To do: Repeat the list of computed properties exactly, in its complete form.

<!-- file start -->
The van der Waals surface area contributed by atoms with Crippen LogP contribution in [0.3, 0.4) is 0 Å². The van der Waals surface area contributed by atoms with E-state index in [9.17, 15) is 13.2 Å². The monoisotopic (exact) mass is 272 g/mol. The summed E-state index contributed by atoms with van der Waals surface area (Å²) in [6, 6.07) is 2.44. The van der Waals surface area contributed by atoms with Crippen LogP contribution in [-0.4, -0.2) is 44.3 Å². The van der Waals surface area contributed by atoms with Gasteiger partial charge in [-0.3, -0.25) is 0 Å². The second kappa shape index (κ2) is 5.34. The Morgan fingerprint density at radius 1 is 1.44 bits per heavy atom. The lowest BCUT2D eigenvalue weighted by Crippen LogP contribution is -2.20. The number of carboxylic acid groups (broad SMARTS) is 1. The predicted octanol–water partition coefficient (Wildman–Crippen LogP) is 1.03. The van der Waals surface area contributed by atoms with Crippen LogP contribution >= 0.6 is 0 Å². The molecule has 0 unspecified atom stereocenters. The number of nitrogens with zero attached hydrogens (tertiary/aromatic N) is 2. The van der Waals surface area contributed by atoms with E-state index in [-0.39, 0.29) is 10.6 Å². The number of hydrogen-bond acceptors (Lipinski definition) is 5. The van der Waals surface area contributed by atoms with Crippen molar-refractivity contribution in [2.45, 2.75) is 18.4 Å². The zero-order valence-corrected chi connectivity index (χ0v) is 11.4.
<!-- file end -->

The van der Waals surface area contributed by atoms with Crippen LogP contribution in [0.3, 0.4) is 0 Å². The van der Waals surface area contributed by atoms with E-state index in [9.17, 15) is 13.2 Å². The monoisotopic (exact) mass is 272 g/mol. The summed E-state index contributed by atoms with van der Waals surface area (Å²) in [6, 6.07) is 2.44. The van der Waals surface area contributed by atoms with Crippen LogP contribution in [-0.4, -0.2) is 44.3 Å². The van der Waals surface area contributed by atoms with Gasteiger partial charge in [-0.3, -0.25) is 0 Å². The second kappa shape index (κ2) is 5.34. The Morgan fingerprint density at radius 1 is 1.44 bits per heavy atom. The lowest BCUT2D eigenvalue weighted by Crippen LogP contribution is -2.20. The number of carboxylic acid groups (broad SMARTS) is 1. The predicted octanol–water partition coefficient (Wildman–Crippen LogP) is 1.03. The van der Waals surface area contributed by atoms with Crippen LogP contribution >= 0.6 is 0 Å². The molecule has 0 unspecified atom stereocenters. The number of nitrogens with zero attached hydrogens (tertiary/aromatic N) is 2. The van der Waals surface area contributed by atoms with E-state index in [-0.39, 0.29) is 10.6 Å². The number of hydrogen-bond acceptors (Lipinski definition) is 5. The van der Waals surface area contributed by atoms with Crippen molar-refractivity contribution in [2.45, 2.75) is 18.4 Å². The zero-order valence-corrected chi connectivity index (χ0v) is 11.4.